American Academy of Neurology Annual Meeting

American Academy of Neurology Annual Meeting

Perspective from Andrew Romeo, MD
Source:

Rivera V, et al. Sociodemographic and Clinical Characteristics of Patients With Multiple Sclerosis by Race and Ethnicity (NARCRMS Registry). Presented at: American Academy of Neurology Annual Meeting; April 17-22, 2021 (virtual meeting).

Disclosures: Rivera reports receiving honoraria from Biogen, EMD Serono and Roche.
April 20, 2021
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Racial disparities present in MS treatment, disability severity

Perspective from Andrew Romeo, MD
Source:

Rivera V, et al. Sociodemographic and Clinical Characteristics of Patients With Multiple Sclerosis by Race and Ethnicity (NARCRMS Registry). Presented at: American Academy of Neurology Annual Meeting; April 17-22, 2021 (virtual meeting).

Disclosures: Rivera reports receiving honoraria from Biogen, EMD Serono and Roche.
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Black and African American patients with multiple sclerosis present with more severe disability vs. white patients, while Hispanic patients are less likely than non-Hispanic patients to receive disease-modifying therapy, data show.

Victor Rivera, MD, FAAN, a professor of neurology at Baylor College of Medicine, and colleagues also found socioeconomic disparities among patients with MS.

Proportion of patients with relapsing-remitting MS who received disease-modifying therapy: Hispanic patients, 43% vs. Non-Hispanic patients, 62%
Data derived from: Rivera V, et al. Sociodemographic and Clinical Characteristics of Patients With Multiple Sclerosis by Race and Ethnicity (NARCRMS Registry). Presented at: American Academy of Neurology Annual Meeting; April 17-22, 2021 (virtual meeting).

Racial and ethnic, social and health inequities in the United States are well documented,” Rivera said during a presentation at the American Academy of Neurology annual meeting, which is being held virtually. “Racial and ethnic minority populations tend to be overrepresented in socially, economically disadvantaged groups that also disproportionately experience barriers to health care.”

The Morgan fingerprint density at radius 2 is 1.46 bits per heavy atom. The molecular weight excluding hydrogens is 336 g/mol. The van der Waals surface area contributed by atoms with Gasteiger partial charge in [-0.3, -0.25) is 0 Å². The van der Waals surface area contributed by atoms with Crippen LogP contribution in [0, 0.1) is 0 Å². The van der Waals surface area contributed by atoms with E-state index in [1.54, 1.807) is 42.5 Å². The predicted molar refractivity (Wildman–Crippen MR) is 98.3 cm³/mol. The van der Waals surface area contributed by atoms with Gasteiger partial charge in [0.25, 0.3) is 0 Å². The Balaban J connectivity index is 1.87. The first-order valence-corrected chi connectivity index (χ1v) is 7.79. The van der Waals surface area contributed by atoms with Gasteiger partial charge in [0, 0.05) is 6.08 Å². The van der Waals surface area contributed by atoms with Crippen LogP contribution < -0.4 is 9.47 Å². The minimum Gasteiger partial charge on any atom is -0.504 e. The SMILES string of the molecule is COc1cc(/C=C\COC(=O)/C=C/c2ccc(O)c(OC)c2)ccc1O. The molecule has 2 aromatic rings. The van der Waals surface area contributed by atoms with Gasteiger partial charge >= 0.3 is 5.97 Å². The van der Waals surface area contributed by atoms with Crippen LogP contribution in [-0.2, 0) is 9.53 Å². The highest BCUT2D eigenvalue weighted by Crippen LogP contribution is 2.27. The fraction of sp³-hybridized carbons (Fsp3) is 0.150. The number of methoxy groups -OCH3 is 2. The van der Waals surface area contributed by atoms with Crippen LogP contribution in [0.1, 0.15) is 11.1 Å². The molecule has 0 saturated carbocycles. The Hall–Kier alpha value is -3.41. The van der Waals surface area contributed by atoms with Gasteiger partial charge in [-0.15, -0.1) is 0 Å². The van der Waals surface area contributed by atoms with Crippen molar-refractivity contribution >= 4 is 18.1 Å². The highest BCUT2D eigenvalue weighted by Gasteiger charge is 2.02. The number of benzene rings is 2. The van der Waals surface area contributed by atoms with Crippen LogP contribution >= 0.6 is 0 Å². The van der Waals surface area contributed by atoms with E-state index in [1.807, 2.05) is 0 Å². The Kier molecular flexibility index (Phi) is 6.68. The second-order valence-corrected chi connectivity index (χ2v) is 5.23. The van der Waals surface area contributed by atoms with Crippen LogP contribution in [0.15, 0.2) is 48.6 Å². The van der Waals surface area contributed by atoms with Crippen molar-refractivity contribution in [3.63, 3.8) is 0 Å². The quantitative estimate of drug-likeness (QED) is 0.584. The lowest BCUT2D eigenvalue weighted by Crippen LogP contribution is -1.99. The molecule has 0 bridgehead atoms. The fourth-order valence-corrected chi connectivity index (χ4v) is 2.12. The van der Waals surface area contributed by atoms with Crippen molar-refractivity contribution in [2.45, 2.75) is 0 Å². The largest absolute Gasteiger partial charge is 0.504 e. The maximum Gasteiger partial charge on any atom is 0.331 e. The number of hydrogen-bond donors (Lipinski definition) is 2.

Rivera and colleagues analyzed data from 722 adults aged 50 years and younger (mean age, 40.1 years; 71% women; 84% white) with relapsing-remitting MS who were enrolled in the North American Registry for Care and Research in Multiple Sclerosis (NARCRMS) registry between December 2016 and May 2020. They compared demographic and clinical characteristics among patients to identify trends in Expanded Disability Status Scale (EDSS) scores and disease-modifying therapy (DMT) use.

The researchers wrote that educational attainment was comparable among all patients, but compared with white patients, more Black and African American patients were unemployed (3% vs. 8%) or had an annual income less than $15,000 (6% vs. 16%).

Additionally, more Black and African American patients had EDSS scores of 4 or higher, indicating “substantial disability,” compared with white patients (21% vs. 10%).

Furthermore, although 57% of all patients were treated with DMTs, fewer Hispanic patients than non-Hispanic patients received the treatment (43% vs. 62%). Black, African American and Hispanic patients were least likely to receive treatment with DMTs (26%), according to the researchers.

“Real-world data from the NARCRMS registry show disparities in sociodemographic and clinical characteristics of patients with MS,” Rivera said.